A friend has found an animal. Can I help? I direct them to the resources I know. But there is no room at my inn, my budget is stretched to the max, and my heart is with the refugees at work who I see day in and day out and the 10 family members who I feel I never get enough time with.
I literally am with animals 24/7, and I can't feel it all, because I would go crazy. You have to maintain some amount of detachment. There are the ones who tug your heartstrings, the ones you get close to, but then there are the ones who you give a quick pat to and off they go to a new home. But sometimes I want to feel it all. Someone should miss that nameless hound that was dropped off after being overbred for years and is now no longer profitable in the way that heartless humans define profit. The hound that's going to be euthanized in 5 days because it looks just like all the other hounds who have been brought to the over-loaded county shelter. And I don't even like to use the term euthanasia in this instance because it means "good death" and there is nothing good about dying because no one wants you.
I can't save them all, and that phrase is not some form of comfort. It is a statement of surrender. Against the tide of human cupidity, stupidity, cruelty, narrowmindedness, and neglect, I raise a white flag. I can't save them all. But oh God, I wish I could.
I think of the people I know who are rescuers. Not people who fell into a job at a shelter by happenstance and will go another way in time. I mean the people who live and die each day for animals, even if they're not paid employees at a shelter. If they were given a million dollars, hell, a hundred thousand dollars, most if not all of that money would go to help more animals. But rescuers are usually not rich in the conventional sense, and I can't wait around for my fairy godmother to drop big money in my lap. I only have the resources I have. I can budget better, spend my time more wisely, trade that Starbucks latte for $5 donated to pulling another kitten from the shelter, but I will always be limited. And I can't strip my life of all the niceties and pleasures that make life worth living either. No rescuer can live a life that's 100% rescue, with no leisure, sleep, good food, friends, hobbies or treats. That's a quick ticket to burnout and a nervous breakdown. I've met some of those people, and they've saved a lot of lives but at the expense of their own. I rescue because life is worth living.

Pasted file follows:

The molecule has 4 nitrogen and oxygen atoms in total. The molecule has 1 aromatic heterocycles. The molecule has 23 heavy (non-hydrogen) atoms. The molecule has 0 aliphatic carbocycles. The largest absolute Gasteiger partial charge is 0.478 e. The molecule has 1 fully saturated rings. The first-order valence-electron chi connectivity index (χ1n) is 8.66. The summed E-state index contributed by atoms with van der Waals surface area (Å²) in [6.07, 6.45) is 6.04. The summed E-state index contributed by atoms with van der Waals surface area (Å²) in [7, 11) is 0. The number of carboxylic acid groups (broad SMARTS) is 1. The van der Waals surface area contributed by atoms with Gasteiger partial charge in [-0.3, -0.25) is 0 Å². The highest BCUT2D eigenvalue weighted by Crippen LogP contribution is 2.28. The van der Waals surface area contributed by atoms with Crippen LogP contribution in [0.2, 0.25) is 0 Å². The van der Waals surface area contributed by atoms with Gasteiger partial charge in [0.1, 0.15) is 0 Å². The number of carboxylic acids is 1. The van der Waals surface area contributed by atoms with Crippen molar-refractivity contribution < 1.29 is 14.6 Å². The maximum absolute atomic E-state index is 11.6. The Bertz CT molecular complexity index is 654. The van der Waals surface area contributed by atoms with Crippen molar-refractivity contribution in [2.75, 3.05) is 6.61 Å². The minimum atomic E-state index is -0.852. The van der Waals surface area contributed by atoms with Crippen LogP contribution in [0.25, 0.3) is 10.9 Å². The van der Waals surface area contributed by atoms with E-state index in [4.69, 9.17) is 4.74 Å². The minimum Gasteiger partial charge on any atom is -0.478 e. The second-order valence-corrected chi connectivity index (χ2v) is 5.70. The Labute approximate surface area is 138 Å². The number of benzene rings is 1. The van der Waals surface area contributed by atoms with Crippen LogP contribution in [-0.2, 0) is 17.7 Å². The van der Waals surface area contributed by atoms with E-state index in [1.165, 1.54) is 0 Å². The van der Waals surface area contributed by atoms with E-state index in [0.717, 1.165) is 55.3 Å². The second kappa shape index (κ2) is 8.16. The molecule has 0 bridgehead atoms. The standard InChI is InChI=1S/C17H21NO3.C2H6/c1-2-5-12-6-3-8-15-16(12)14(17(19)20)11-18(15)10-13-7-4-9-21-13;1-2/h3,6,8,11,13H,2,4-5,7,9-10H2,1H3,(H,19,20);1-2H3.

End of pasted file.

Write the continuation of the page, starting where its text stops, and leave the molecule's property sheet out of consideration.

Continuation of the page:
So I can probably guess at what you may want to tell me. You might want to say, "But look how much you've done!" I've been the direct cause of 15 animals not meeting an early death, and the indirect cause for dozens of others. At this point I've cared for a little more than a thousand animals that have come through the door at our shelter. And I'm happy that I've been able to do it. But I hate, and I am allowed to hate, that I can't do even more. I hate, and I am allowed to hate, that this situation exists. It is normal for this to make me angry. It is normal for this to make me sad. It is okay to have these emotions and to work through them, write through them, cry through them. I am not a robot, and animal rescue rests on the foundation that humans have empathy and understanding for them, so yes, I feel. A lot. It is okay to grieve this situation; someone has to, after all. This situation exists because people aren't grieving for these animals. Grief is healthy. Stuffing down your feelings is what will kill you.
But for the sake of those same animals, I can't wallow in the fury and helplessness that sometimes courses through my veins. I have to scoop one more litterbox, fill one more bowl, give one more pill, donate one more dollar, open my heart a little wider, in order to turn this tide. But for all the eyes I look into that I cannot help, I am sorry. I am trying. For your sake, I will channel that rage into something tangible for those that I can help. And for your sake, there is no way I will ever give up.